Fair Trade

Pros and Cons

Make your decision after hearing both sides of the argument. 

written by Keri Lien

There is no small amount of controversy swirling about the topic of Fair trade, and this article aims to enumerate both the virtues and concerns regarding it. Since these lists are not exhaustive, you can use this article as a jumping off point to start your own research! Hit the books (or the keyboard) and find out where you stand, or just learn more about each side of the debate.

First, here are the arguments in support of Fair Trade. Since many of the virtues are listed in the previous article on Fair Trade, this is a much more abbreviated list:

  1. Fair trade has as its main priority the fair treatment and payment of the local producers, and refuses to engage in child labor, or forced labor of any kind.

  2. Fair trade aims to create working and manufacturing environments which are healthy and safe for the workers.

  3. Products are manufactured in a way that is conscious of the environment, and seeks to regulate and prevent harmful emissions.

  4. Fair trade brings into the world market products and manufacturers which would otherwise not be included in the discussion of international trade.

  5. It also seeks to develop within local communities in developing nations the ability for self-reliance, as well as to establish a thriving system of local commerce to the benefit of the community.

Now, here are some of the main arguments against supporting fair trade:

  1. In order to be classified as fair trade, producers are required to pay certain certification, inspection, and marketing fees. These fees are necessary to ensure compliance with governmental regulations, and increase regardless of the producers' revenue. A large portion of product revenue is used to cover these costs.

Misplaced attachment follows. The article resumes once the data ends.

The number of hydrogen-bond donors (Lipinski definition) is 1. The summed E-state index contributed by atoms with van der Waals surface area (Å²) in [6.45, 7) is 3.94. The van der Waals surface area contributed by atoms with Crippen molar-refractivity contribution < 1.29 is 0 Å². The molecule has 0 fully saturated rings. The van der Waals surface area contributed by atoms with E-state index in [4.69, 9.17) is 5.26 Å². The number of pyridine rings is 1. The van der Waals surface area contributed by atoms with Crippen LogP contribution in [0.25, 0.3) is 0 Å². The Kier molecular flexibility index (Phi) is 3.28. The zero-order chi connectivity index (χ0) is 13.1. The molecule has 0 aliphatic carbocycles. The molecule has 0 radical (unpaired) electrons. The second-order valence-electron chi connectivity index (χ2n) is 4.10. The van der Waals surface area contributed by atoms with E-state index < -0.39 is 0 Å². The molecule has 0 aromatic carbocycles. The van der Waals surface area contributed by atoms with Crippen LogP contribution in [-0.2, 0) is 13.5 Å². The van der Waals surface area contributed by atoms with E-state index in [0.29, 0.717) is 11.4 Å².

2. It targets farmers and producers who are financially secure enough to pay such fees as have been mentioned, and thereby excludes the poorest farmers who would perhaps benefit the most from certification as Fair Trade.

  3. While fair trade minimum prices and wages ensure fair payment of fair trade farmers, non-fair trade farmers are left at a considerable disadvantage. When the prices of crops and products fall in the world market, it is the non-fair trade farmers who suffer.

  4. The issue of corruption presents itself at a variety of levels from the monitoring of retailer profits (or lack thereof) to misleading local volunteers. Corruption often exists in the governmental systems in many developing nations, and so poses an issue to the efficiency and integrity of fair trade systems.

  5. The in-store prices and profits of retailers are not monitored by the Fair Trade Foundation, and thus, the producers receive only a small fraction of the revenue from retail mark-ups.

  6. Because of their status as fair trade, many charities and NGOs pull their financial support from other non-fair trade producers in order to support fair trade farmers. This leaves the poorest farmers without aid, and perpetuates socio-economic disparity in local markets of developing nations.

  7. There is little empirical evidence that indicates the impact (whether positive or negative) of fair trade. Fair trade items are typically priced higher than non-fair trade products, which mainly draw consumers with greater financial means, and exclude those with less disposable income. Some are concerned that buying fair trade products is our attempt to feel as though we are making a difference in developing nations, regardless of the validity of that assumption. This leaves many people wondering if the higher prices truly make a difference, or if it is only a façade; our consumerism masquerading as altruism.

Thanks for reading.

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